Diversity in the Fire Service - Why Does It Matter?

Larry Sagen and Tony Pini discuss issues and challenges that increase risk to firefighters & multicultural communities.

Why should a department care if firefighters and paramedics reflect the diversity of the communities they serve? A recent study funded by a Fire Prevention and Safety Research Grant and conducted by the nonprofit FIRE 20/20 indicated that fire departments and members of the multicultural communities...

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  • Language barriers
  • Few proactive relationships
  • Trust issues
  • Knowledge gaps
  • Language barriers. In the three case study sites, most fire department focus groups and nearly all of the firefighter interviewees identified growing challenges with customers who did not speak English. First, locating a translator (family member, neighbor or the Language Line) and then obtaining the necessary information through the translator took time. Some fire personnel expressed that it was the customer's problem; i.e., "People should learn English when they come to the U.S.A." Other firefighters identified that they couldn't be expected to know all of the languages in their community.

    Community focus group participants also identified language barriers as a challenge. They requested more interpreters, fire prevention materials in their languages (written, radio and TV) and safety regulations translated for their businesses. Many of the multicultural community members offered to assist the fire department with written and on-scene translation.

  • Few proactive relationships. "I have never been to a fire station. I have never been invited. In our culture, it is not polite to go to someone's house without an invitation and the firehouse is where the firefighters live."

    While Austin, Milwaukee and Seattle all have some community outreach programs, these programs were not developed in consultation with the communities multicultural leaders and therefore didn't foster partnerships in promoting fire prevention and life safety. In many cultures, this relationship needs to be initiated by the leader of the fire department to the leader of that multicultural community.

    "My people are coming from Ethiopia. When you say fire department, I only know they come and fight fire. Our community was established in 1994. Nobody is coming and talking to us. We don't know what carbon monoxide is. People are dying of that. There is no information."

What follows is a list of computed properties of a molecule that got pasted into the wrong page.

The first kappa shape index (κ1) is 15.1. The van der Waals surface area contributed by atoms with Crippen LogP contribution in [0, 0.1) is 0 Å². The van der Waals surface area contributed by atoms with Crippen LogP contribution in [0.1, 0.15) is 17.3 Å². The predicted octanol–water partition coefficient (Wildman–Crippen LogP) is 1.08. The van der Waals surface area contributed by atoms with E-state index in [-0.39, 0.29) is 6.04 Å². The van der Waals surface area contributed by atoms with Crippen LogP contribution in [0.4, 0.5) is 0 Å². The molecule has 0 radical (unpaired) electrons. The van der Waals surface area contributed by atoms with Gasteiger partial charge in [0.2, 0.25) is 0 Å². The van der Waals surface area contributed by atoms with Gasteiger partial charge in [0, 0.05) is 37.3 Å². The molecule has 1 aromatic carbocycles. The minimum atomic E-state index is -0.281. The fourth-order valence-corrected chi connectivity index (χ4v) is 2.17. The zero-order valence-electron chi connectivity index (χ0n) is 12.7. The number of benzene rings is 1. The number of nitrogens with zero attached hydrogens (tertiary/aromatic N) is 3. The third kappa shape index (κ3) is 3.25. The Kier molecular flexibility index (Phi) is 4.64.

• Trust issues. Trust issues surfaced from both fire personnel and from the multicultural community. From the fire departments' perspective, 67% of the 739 respondents reported fire and EMS services were being misused. "Baby aid" calls, "frequent fliers" and other non-emergency calls took them out of true emergency service and were a source of growing frustration. Many saw gaps in the health-care system as a source of this service challenge.

    One firefighter summed it up, "Sometimes we feel like we are operating a social services agency -- a kind of medical services for those that don't fit anywhere else." Another first responder articulated the associated risks. "We get lots of "baby-aid" calls from other cultures -- they call just because a baby won't stop crying. ...In reality, they are putting the public at risk because it takes us out of service for other calls."

    Although firefighting is continually touted as one of our country's most respected careers, 42% of the fire personnel reported that customers they served didn't trust them "all the time" or "frequently." Multicultural community members in all three cities concurred that many people in their communities don't trust firefighters. These trust issues often resulted in people not calling 911 in a true emergency. Distrust generally had little to do with "firefighters" per se, but rather issues with authority, lack of knowledge about what firefighters do, cultural issues and lack of ongoing relationships.

    Some reasons why members of multicultural communities didn't call 911: fear of uniforms/authority; fear that police will arrive with the fire department; fear that their language won't be understood; cultural embarrassment for causing the emergency; fear that sexual identity will result in mistreatment; fear of deportation; and inability to pay for services

  • Knowledge gaps. From the fire departments' perspective, emergency responders acknowledged lacking important knowledge about multicultural practices, behaviors and social norms that impacted the safe and effective delivery of services. They also reported that their multicultural communities were uninformed and confused about fire services and lacked basic fire and life safety knowledge and skills.